Nineteen lots were sold by the Norsterns, partial releases were given by the bank, and a new mortgage on the particular lot sold was taken by the bank. The bank has advanced all the money called for by the notes and mortgages and $10,113.59 more. It holds title to twenty-five houses under its foreclosure, which have cost it $266,271.09, and has mortgages covering five vacant lots outside the original project.
Norstern was not the bank's agent or straw in the project. The bank was only a money lender.
The plaintiff John M. Duff, on September 17, 1947, entered into a written agreement with the Norsterns to buy lot 28 for $7,700, of which $800 was paid as a deposit. The Federal Housing Administration agreed to insure a $6,900
mortgage on the house. The house was not completed, and the bank gained title by foreclosure. But on December 20, 1948, Duff without the knowledge or permission of the bank or Orlick moved in and holds the house. Similarly, the plaintiff Shute, who agreed to buy lot 13, for a like price, never got the house, and the bank gained title by foreclosure. About July 26, 1949, Shute moved into the house without the knowledge or consent of the bank, and still holds it.
The other individual plaintiffs contracted with the Norsterns to buy individual lots. They paid deposits, and were to give mortgages. They have been willing to give the mortgages and complete the purchases, but the Norsterns and their assignees could not give title, and the bank now has title by foreclosure.
The plaintiffs Cheever and Tufts paid deposits on lots 2 and 34 respectively, and the bank released its blanket mortgage as to them. The bank took a mortgage for $6,300 on lot 2 and another for $7,900 on lot 34. These lots were not covered by the foreclosure, and the Norsterns or their assignees can give title subject to the later mortgages, the Federal tax lien, and the Feldman mechanic's lien.
The only appeal by the plaintiffs was from the final decree. They do not argue their exceptions to the master's report. See Arey v. George Associates, Inc. 299 Mass. 130 , 132.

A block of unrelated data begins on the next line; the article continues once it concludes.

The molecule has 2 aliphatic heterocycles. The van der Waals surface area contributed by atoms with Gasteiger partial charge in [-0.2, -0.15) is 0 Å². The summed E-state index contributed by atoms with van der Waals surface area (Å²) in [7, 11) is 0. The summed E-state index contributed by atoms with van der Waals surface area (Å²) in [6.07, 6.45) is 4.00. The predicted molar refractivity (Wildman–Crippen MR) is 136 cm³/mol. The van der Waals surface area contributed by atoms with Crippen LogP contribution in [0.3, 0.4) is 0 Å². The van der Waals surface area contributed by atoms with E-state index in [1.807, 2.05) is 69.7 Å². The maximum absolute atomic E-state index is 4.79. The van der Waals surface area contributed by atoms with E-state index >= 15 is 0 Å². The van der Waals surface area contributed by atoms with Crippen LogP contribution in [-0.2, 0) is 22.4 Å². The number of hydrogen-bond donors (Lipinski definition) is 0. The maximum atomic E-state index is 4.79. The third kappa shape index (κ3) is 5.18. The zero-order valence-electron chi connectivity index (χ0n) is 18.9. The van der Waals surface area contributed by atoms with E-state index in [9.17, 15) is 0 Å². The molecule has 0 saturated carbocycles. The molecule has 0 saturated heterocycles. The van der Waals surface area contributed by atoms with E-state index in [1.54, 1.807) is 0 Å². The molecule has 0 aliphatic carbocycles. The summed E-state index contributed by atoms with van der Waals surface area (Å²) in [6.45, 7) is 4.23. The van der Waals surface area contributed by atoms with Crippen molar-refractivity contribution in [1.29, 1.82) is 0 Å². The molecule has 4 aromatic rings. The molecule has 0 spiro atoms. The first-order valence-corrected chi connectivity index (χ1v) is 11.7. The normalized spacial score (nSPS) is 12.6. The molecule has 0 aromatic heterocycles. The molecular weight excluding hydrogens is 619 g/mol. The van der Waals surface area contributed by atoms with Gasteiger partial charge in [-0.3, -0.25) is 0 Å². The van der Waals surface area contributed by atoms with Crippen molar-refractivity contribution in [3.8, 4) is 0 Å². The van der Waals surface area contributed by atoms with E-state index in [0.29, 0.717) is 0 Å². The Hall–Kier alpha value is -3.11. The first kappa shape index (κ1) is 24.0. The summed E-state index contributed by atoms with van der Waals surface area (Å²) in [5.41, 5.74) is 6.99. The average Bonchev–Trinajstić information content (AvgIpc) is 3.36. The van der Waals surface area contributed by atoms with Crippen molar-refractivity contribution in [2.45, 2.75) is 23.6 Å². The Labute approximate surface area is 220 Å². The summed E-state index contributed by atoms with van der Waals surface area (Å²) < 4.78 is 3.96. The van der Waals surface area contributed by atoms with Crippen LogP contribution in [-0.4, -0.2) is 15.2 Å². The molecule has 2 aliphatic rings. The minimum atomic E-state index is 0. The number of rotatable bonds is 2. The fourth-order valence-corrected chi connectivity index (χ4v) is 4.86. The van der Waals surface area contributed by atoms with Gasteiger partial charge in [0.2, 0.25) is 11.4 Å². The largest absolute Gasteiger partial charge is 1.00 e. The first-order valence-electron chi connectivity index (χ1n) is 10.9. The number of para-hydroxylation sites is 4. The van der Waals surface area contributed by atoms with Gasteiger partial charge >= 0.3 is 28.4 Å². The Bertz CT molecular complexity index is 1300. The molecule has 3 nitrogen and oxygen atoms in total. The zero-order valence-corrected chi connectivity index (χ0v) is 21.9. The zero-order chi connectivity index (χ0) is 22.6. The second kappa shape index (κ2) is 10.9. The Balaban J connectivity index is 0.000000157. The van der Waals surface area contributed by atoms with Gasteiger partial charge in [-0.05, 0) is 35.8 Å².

The mortgages contained no provision for partial releases. Any oral agreement by the bank for partial releases in the negotiations that preceded the mortgages was not enforceable, for it was "a contract for the sale of lands, tenements or hereditaments" or of some "interest in or concerning them." G. L. (Ter. Ed.) c. 259, Section 1, Fourth. Parker v. Barker, 2 Met. 423 , 431-432. Montuori v. Bailen, 290 Mass. 72 , 75. Denvir v. North Avenue Savings Bank, 290 Mass. 137 , 138. Furthermore, it was an agreement for the benefit of the Norsterns, not their grantees. Clarke v. Cowan, 206 Mass. 252 , 255. Still further, an agreement to give a partial release is effective only until default under the mortgage, and by agreement of May 17, 1948, between the Norsterns
and the bank the assignment for the benefit of creditors was a default. Reed v. Jones, 133 Mass. 116 , 120. Clarke v. Cowan, 206 Mass. 252 , 255. Springfield State Building Corp. v. Massachusetts Mutual Life Ins. Co. 287 Mass. 317 , 324.
The plaintiffs contend that the bank by giving partial releases after it had notice of their rights discharged its mortgage of August 21, 1947, upon which the foreclosure was had, so as to free the plaintiffs' lots from that mortgage. George v. Wood, 9 Allen 80 . Silverstein v. Saster, 285 Mass. 453 , 456. McRae v. Pope, 311 Mass. 500 , 506. The rule invoked by the plaintiffs depends upon the terms of the deeds from the mortgagor. Rugg v. Record, 259 Mass. 315 . In this case the plaintiffs have no deeds from the Norsterns. They had merely contracts to buy a completed house, and had no right to a deed until the house should be completed. McCormick v. Proprietors of the Cemetery of Mount Auburn, 285 Mass. 548 , 551. Until he got a deed, no plaintiff had a right to possession. Kattor v. Adams, 323 Mass. 686 , 689.
Under these circumstances, the plaintiffs Duff and Shute had no right to take possession of the houses and lots contracted for by them, and the decree on the counterclaim, restraining them from trespassing, was right. The plaintiffs are entitled to no relief against the bank, and the decree dismissing the bill as to the bank was also right. That decree was a final decree and appealable as such (Vincent v. Plecker, 319 Mass. 560 ), although some of the plaintiffs may be entitled to relief against the assignees for the benefit of creditors or the Norsterns -- a point which we need not consider at this time.
Final decree affirmed with costs.